Indeed, attacks on the hierarchy in the post-war years became a frequent occurrence. In 1958, for example, a pamphlet on “Renovationism in the Russian Church Abroad” was circulated by an anonymous group of laypeople. The text included invectives against ROCOR clerics, including the late Metropolitan Seraphim (Lade) as well as Bishop Nathanael (L’vov), who retained his rank despite breaking his monastic vows. Also on the list was Archpriest George Grabbe, accused of theft and abuse during the resettlement of Russian refugees in Argentina.[4]Nun Kassia (T. A. Senina), ed. Stolp ognennyi. Mitropolit N’iu-Iorkskii i Vostochno-Amerikanskii Filaret (Voznesenskii) i Russkaia Zarubezhnaia Tserkov’ (1964–1985) [Pillar of Fire. … Continue reading

The most famous conflict of these years was the so-called “lay revolt” in the Diocese of San Francisco, the causes and ins and outs of which still remain unclear. It all began in 1961, when the San Francisco “Society of Laymen” began to lobby for the construction of a vast cathedral in San Francisco. The originator of this idea was church warden Evgenii Khrapov, who owned a building company. Certain parishioners were rather skeptical about the idea, with some considering it a waste of money, while others were unhappy about the location of the future cathedral on a municipal landfill.[5]P. Perekrestov. Vladyka Ioann — sviatitel’ Russkogo Zarubezh’ia [Vladyka John: Holy Hierarch of the Russian Diaspora]. Moscow: 2009. p. 225; Stolp ognennyi… p. 491. But this was only the beginning. Khrapov and his supporters were accused of embezzling parish money, construction was halted, and the aged Archbishop Tikhon (Troitskii) retired after being inundated with insults and slander.

The investigation was entrusted to Bishop Antonii (Sinkevich) of Los Angeles, who uncovered irregularities, but turned a significant portion of the flock against him with his rudeness.

For the most part, the parishioners requested that John (Maximovich), whom many knew from China, be appointed Bishop of San Francisco. The Archbishop, who at that time held the See in Western Europe, arrived in San Francisco on December 4, 1962, and for some time served as interim administrator of the diocese. The Archbishop reported that he had found the community in a state of “paralysis”, complicated by the fact that the parish council, which consisted of supporters of Bishop Anthony (Sinkevich), refused to open the case files to anyone. Archbishop John’s assessment was that the documents, which he had obtained with great difficulty, were in “deliberate disarray”. Archbishop John advocated for building the cathedral as soon as possible, especially as the deadline for permission to begin construction was about to expire. Archbishop John supported the creation of a “Society of Laymen”, as well.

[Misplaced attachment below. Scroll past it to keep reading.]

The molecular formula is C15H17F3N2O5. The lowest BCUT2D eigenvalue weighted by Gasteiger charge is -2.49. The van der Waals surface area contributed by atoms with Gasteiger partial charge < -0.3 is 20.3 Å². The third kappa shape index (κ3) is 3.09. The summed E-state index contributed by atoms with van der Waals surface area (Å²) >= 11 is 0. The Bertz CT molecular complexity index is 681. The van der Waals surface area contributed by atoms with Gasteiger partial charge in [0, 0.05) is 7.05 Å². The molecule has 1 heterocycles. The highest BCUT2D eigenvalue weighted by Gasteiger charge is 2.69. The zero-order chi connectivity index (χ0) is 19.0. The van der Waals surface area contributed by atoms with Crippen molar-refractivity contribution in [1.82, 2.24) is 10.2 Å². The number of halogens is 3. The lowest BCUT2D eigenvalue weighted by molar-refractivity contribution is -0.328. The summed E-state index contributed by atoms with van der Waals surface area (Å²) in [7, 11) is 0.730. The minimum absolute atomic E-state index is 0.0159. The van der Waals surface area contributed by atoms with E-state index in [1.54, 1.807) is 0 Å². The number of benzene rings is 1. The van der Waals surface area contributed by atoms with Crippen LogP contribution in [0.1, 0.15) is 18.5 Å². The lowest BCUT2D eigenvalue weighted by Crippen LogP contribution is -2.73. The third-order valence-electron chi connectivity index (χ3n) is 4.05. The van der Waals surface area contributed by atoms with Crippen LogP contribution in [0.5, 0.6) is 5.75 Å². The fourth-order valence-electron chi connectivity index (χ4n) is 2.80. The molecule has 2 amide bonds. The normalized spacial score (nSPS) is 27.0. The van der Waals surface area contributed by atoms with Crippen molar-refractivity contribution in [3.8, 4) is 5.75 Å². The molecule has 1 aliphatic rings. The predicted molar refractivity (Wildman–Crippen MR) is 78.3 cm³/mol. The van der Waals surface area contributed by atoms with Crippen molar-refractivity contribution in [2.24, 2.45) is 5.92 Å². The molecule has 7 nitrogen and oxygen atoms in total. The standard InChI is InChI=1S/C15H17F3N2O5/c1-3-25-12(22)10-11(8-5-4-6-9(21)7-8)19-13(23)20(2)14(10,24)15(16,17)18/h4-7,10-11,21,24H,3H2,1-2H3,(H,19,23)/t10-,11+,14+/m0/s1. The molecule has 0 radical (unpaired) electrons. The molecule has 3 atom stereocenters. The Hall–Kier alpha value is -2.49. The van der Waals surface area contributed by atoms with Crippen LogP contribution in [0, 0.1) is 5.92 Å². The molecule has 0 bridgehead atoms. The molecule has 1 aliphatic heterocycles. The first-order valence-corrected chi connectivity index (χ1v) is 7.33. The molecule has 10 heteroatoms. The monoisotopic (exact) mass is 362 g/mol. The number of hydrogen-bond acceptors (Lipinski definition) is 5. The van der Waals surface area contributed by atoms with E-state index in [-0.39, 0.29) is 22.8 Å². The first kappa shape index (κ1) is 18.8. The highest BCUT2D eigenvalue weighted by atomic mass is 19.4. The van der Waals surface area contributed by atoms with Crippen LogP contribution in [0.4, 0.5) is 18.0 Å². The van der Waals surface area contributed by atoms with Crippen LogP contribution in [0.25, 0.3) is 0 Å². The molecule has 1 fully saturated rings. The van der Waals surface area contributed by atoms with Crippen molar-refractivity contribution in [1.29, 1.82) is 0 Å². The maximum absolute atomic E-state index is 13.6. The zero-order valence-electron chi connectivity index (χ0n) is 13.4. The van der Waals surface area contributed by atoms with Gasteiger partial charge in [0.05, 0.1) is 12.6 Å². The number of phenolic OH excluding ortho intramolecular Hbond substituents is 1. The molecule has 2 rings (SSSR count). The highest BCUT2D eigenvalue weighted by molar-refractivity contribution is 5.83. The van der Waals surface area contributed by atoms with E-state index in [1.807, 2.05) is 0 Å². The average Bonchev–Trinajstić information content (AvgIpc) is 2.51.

It cannot be ruled out that the good purpose stated by the Society caused the Archbishop to overlook abuses that may have occurred. This would not have been the first time in his life that he had been wrong about people. However, the actions of his opponents were not entirely nice, either. Having failed to shut down the project, they projected their anger onto the person of Saint John, leveling the most absurd accusations against him. Although Archbishop John was well known for his anti-Soviet stance, they began accusing him of “leftist” sympathies. To assuage their fears, on April 25, 1963, the Synod ordered Archbishop John to return to Europe, but the saint’s supporters insisted that this decision be reversed. Archbishop John remained in San Francisco, provoking a new wave of slander; this time he was accused of covering up embezzlement.[6]Perekrestov, op. cit., pp. 226–227. The Synod, long accustomed to not paying heed to the “grassroots”, perceived the “Society of Laymen” as a church-revolutionary organization. The situation was aggravated by the Society’s harsh pronouncements. It insisted on restricting the rights of the Synod of Bishops, advocated the election of bishops and deans by the laity, and rejected the 1956 Regulations under which the Russian Church Abroad was governed.[7]Stolp ognennyi…, pp. 220–224.

Protopresbyter George Grabbe feared that such sentiments might spread throughout the Church Abroad, especially if Archbishop John (Maximovich) were to become the head of it.  He was the most realistic candidate for the post of First Hierarch, as he was the most senior bishop after Metropolitan Anastassy, whose life was now drawing to a close. Protopresbyter Grabbe, who tended to believe in conspiracy theories,[8]Protopresbyter Alexander Schmemann left behind an interesting account of a conversation with Protopresbyter George Grabbe: “We had a calm, even kind, yet startling conversation about how, … Continue reading was of the opinion that the activities of the Society of Laymen were part of a grand conspiracy against the Russian Orthodox Church. He wrote to Archbishop Savva (Raievskii) of Sydney, “We are facing an attempt by dark forces to take over the whole Church through Vladyka John, and if not to take it over, then at least to disintegrate and divide it.”[9]Stolp ognennyi…, p. 211.